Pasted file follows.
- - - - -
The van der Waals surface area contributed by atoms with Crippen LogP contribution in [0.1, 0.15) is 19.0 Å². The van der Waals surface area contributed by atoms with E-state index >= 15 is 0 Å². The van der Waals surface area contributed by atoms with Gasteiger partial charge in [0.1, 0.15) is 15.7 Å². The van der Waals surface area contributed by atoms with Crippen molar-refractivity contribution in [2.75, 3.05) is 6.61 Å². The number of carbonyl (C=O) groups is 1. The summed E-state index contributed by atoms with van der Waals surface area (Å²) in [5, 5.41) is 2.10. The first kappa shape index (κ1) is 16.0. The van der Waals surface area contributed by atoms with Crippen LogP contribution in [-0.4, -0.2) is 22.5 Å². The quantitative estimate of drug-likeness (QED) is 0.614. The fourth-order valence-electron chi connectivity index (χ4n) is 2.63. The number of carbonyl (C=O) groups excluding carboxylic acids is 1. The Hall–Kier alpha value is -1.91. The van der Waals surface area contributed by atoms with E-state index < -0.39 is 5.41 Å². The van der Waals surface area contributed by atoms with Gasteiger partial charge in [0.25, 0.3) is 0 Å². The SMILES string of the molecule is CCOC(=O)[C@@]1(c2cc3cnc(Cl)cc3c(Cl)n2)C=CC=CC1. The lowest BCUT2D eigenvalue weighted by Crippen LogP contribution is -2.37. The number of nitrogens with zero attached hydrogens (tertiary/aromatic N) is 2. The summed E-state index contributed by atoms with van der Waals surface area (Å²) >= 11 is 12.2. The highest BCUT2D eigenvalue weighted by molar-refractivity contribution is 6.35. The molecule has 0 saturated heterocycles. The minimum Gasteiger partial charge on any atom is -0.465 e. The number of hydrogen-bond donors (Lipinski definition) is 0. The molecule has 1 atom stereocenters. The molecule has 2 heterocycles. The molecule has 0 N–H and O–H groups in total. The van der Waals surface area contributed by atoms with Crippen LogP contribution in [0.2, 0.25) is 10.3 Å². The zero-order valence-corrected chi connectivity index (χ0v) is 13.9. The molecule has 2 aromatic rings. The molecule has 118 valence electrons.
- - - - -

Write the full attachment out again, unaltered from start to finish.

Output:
The van der Waals surface area contributed by atoms with Crippen LogP contribution in [0.1, 0.15) is 19.0 Å². The van der Waals surface area contributed by atoms with E-state index >= 15 is 0 Å². The van der Waals surface area contributed by atoms with Gasteiger partial charge in [0.1, 0.15) is 15.7 Å². The van der Waals surface area contributed by atoms with Crippen molar-refractivity contribution in [2.75, 3.05) is 6.61 Å². The number of carbonyl (C=O) groups is 1. The summed E-state index contributed by atoms with van der Waals surface area (Å²) in [5, 5.41) is 2.10. The first kappa shape index (κ1) is 16.0. The van der Waals surface area contributed by atoms with Crippen LogP contribution in [-0.4, -0.2) is 22.5 Å². The quantitative estimate of drug-likeness (QED) is 0.614. The fourth-order valence-electron chi connectivity index (χ4n) is 2.63. The number of carbonyl (C=O) groups excluding carboxylic acids is 1. The Hall–Kier alpha value is -1.91. The van der Waals surface area contributed by atoms with E-state index < -0.39 is 5.41 Å². The van der Waals surface area contributed by atoms with Gasteiger partial charge in [0.25, 0.3) is 0 Å². The SMILES string of the molecule is CCOC(=O)[C@@]1(c2cc3cnc(Cl)cc3c(Cl)n2)C=CC=CC1. The lowest BCUT2D eigenvalue weighted by Crippen LogP contribution is -2.37. The number of nitrogens with zero attached hydrogens (tertiary/aromatic N) is 2. The summed E-state index contributed by atoms with van der Waals surface area (Å²) >= 11 is 12.2. The highest BCUT2D eigenvalue weighted by molar-refractivity contribution is 6.35. The molecule has 0 saturated heterocycles. The minimum Gasteiger partial charge on any atom is -0.465 e. The number of hydrogen-bond donors (Lipinski definition) is 0. The molecule has 1 atom stereocenters. The molecule has 2 heterocycles. The molecule has 0 N–H and O–H groups in total. The van der Waals surface area contributed by atoms with Crippen LogP contribution in [0.2, 0.25) is 10.3 Å². The zero-order valence-corrected chi connectivity index (χ0v) is 13.9. The molecule has 2 aromatic rings. The molecule has 118 valence electrons.